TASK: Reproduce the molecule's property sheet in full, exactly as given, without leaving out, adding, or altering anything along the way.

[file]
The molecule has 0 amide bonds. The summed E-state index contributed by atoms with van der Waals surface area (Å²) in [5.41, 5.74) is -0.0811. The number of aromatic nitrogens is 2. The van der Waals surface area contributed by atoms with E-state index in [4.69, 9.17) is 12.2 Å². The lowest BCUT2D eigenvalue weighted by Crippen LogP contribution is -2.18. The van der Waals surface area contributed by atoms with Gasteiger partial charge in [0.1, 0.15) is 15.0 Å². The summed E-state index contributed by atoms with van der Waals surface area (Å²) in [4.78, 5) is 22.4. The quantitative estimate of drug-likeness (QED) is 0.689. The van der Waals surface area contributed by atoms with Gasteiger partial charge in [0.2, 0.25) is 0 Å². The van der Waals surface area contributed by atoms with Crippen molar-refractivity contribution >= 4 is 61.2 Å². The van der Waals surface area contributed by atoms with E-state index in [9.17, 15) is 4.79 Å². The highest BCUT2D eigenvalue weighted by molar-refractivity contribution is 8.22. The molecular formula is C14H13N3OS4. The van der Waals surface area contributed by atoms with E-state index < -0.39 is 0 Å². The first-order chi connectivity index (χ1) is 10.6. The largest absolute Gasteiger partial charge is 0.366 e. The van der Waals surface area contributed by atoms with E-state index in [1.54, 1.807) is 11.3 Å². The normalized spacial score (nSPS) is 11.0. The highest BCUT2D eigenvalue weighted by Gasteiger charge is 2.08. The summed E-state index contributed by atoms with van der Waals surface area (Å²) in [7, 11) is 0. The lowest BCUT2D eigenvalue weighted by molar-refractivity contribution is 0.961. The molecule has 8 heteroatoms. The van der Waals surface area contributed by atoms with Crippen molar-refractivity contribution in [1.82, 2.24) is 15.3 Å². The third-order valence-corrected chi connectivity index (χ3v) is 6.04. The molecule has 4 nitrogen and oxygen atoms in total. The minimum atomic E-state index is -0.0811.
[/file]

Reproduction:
The molecule has 0 amide bonds. The summed E-state index contributed by atoms with van der Waals surface area (Å²) in [5.41, 5.74) is -0.0811. The number of aromatic nitrogens is 2. The van der Waals surface area contributed by atoms with E-state index in [4.69, 9.17) is 12.2 Å². The lowest BCUT2D eigenvalue weighted by Crippen LogP contribution is -2.18. The van der Waals surface area contributed by atoms with Gasteiger partial charge in [0.1, 0.15) is 15.0 Å². The summed E-state index contributed by atoms with van der Waals surface area (Å²) in [4.78, 5) is 22.4. The quantitative estimate of drug-likeness (QED) is 0.689. The van der Waals surface area contributed by atoms with Gasteiger partial charge in [0.2, 0.25) is 0 Å². The van der Waals surface area contributed by atoms with Crippen molar-refractivity contribution >= 4 is 61.2 Å². The van der Waals surface area contributed by atoms with E-state index in [9.17, 15) is 4.79 Å². The highest BCUT2D eigenvalue weighted by molar-refractivity contribution is 8.22. The molecular formula is C14H13N3OS4. The van der Waals surface area contributed by atoms with E-state index < -0.39 is 0 Å². The first-order chi connectivity index (χ1) is 10.6. The largest absolute Gasteiger partial charge is 0.366 e. The van der Waals surface area contributed by atoms with E-state index in [1.54, 1.807) is 11.3 Å². The normalized spacial score (nSPS) is 11.0. The highest BCUT2D eigenvalue weighted by Gasteiger charge is 2.08. The summed E-state index contributed by atoms with van der Waals surface area (Å²) in [7, 11) is 0. The lowest BCUT2D eigenvalue weighted by molar-refractivity contribution is 0.961. The molecule has 8 heteroatoms. The van der Waals surface area contributed by atoms with Crippen molar-refractivity contribution in [1.82, 2.24) is 15.3 Å². The third-order valence-corrected chi connectivity index (χ3v) is 6.04. The molecule has 4 nitrogen and oxygen atoms in total. The minimum atomic E-state index is -0.0811.